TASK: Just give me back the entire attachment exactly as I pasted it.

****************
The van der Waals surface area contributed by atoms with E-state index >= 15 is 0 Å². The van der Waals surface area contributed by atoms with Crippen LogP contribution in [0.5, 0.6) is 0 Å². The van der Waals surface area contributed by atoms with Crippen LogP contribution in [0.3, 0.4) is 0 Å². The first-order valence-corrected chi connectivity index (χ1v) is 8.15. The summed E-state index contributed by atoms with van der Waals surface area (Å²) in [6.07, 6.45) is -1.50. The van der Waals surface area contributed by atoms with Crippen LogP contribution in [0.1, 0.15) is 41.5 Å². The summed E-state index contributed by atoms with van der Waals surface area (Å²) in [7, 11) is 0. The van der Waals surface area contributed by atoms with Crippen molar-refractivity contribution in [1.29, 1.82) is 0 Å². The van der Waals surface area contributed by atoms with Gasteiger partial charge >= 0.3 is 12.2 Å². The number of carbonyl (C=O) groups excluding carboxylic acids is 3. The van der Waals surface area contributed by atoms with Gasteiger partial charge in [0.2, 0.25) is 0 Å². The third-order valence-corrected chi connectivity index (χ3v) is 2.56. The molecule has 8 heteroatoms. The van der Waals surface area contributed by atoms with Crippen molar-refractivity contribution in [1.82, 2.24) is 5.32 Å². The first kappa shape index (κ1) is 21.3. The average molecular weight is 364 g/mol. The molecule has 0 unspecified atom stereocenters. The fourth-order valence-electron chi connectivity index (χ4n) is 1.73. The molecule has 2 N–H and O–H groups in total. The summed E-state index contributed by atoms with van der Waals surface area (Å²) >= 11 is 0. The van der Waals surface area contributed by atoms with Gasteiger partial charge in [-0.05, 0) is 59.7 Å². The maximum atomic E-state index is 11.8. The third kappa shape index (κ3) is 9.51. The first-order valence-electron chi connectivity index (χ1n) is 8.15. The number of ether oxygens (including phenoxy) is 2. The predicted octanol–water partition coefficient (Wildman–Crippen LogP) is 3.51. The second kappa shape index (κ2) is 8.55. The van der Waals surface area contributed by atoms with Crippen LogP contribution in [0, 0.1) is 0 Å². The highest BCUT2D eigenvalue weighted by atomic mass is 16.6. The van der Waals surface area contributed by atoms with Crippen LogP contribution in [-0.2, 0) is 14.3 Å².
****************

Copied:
The van der Waals surface area contributed by atoms with E-state index >= 15 is 0 Å². The van der Waals surface area contributed by atoms with Crippen LogP contribution in [0.5, 0.6) is 0 Å². The van der Waals surface area contributed by atoms with Crippen LogP contribution in [0.3, 0.4) is 0 Å². The first-order valence-corrected chi connectivity index (χ1v) is 8.15. The summed E-state index contributed by atoms with van der Waals surface area (Å²) in [6.07, 6.45) is -1.50. The van der Waals surface area contributed by atoms with Crippen LogP contribution in [0.1, 0.15) is 41.5 Å². The summed E-state index contributed by atoms with van der Waals surface area (Å²) in [7, 11) is 0. The van der Waals surface area contributed by atoms with Crippen molar-refractivity contribution in [1.29, 1.82) is 0 Å². The van der Waals surface area contributed by atoms with Gasteiger partial charge >= 0.3 is 12.2 Å². The number of carbonyl (C=O) groups excluding carboxylic acids is 3. The van der Waals surface area contributed by atoms with Gasteiger partial charge in [0.2, 0.25) is 0 Å². The third-order valence-corrected chi connectivity index (χ3v) is 2.56. The molecule has 8 heteroatoms. The van der Waals surface area contributed by atoms with Crippen molar-refractivity contribution in [1.82, 2.24) is 5.32 Å². The first kappa shape index (κ1) is 21.3. The average molecular weight is 364 g/mol. The molecule has 0 unspecified atom stereocenters. The fourth-order valence-electron chi connectivity index (χ4n) is 1.73. The molecule has 2 N–H and O–H groups in total. The summed E-state index contributed by atoms with van der Waals surface area (Å²) >= 11 is 0. The van der Waals surface area contributed by atoms with Gasteiger partial charge in [-0.05, 0) is 59.7 Å². The maximum atomic E-state index is 11.8. The third kappa shape index (κ3) is 9.51. The first-order valence-electron chi connectivity index (χ1n) is 8.15. The number of ether oxygens (including phenoxy) is 2. The predicted octanol–water partition coefficient (Wildman–Crippen LogP) is 3.51. The second kappa shape index (κ2) is 8.55. The van der Waals surface area contributed by atoms with Crippen LogP contribution in [0, 0.1) is 0 Å². The highest BCUT2D eigenvalue weighted by atomic mass is 16.6. The van der Waals surface area contributed by atoms with Crippen LogP contribution in [-0.2, 0) is 14.3 Å².